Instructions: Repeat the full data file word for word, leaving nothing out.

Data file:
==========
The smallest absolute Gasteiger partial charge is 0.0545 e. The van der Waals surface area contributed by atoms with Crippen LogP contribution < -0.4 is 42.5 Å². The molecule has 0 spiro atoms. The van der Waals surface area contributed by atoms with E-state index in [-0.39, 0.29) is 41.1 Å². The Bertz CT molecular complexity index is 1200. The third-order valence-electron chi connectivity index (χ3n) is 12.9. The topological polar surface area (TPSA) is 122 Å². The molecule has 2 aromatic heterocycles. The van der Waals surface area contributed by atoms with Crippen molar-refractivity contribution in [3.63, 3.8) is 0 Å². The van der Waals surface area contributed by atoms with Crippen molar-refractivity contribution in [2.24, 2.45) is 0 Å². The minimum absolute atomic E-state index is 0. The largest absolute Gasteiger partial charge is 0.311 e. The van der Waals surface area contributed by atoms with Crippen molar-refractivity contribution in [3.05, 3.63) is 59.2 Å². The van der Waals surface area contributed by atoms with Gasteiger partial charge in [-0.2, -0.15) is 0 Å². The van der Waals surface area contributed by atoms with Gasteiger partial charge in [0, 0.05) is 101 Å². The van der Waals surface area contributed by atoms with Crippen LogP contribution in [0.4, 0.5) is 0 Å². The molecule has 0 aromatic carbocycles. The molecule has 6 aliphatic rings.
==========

The smallest absolute Gasteiger partial charge is 0.0545 e. The van der Waals surface area contributed by atoms with Crippen LogP contribution < -0.4 is 42.5 Å². The molecule has 0 spiro atoms. The van der Waals surface area contributed by atoms with E-state index in [-0.39, 0.29) is 41.1 Å². The Bertz CT molecular complexity index is 1200. The third-order valence-electron chi connectivity index (χ3n) is 12.9. The topological polar surface area (TPSA) is 122 Å². The molecule has 2 aromatic heterocycles. The van der Waals surface area contributed by atoms with Crippen molar-refractivity contribution in [3.63, 3.8) is 0 Å². The van der Waals surface area contributed by atoms with Crippen molar-refractivity contribution in [2.24, 2.45) is 0 Å². The minimum absolute atomic E-state index is 0. The largest absolute Gasteiger partial charge is 0.311 e. The van der Waals surface area contributed by atoms with Crippen molar-refractivity contribution in [3.05, 3.63) is 59.2 Å². The van der Waals surface area contributed by atoms with Gasteiger partial charge in [-0.2, -0.15) is 0 Å². The van der Waals surface area contributed by atoms with Gasteiger partial charge in [0, 0.05) is 101 Å². The van der Waals surface area contributed by atoms with Crippen LogP contribution in [0.4, 0.5) is 0 Å². The molecule has 0 aromatic carbocycles. The molecule has 6 aliphatic rings.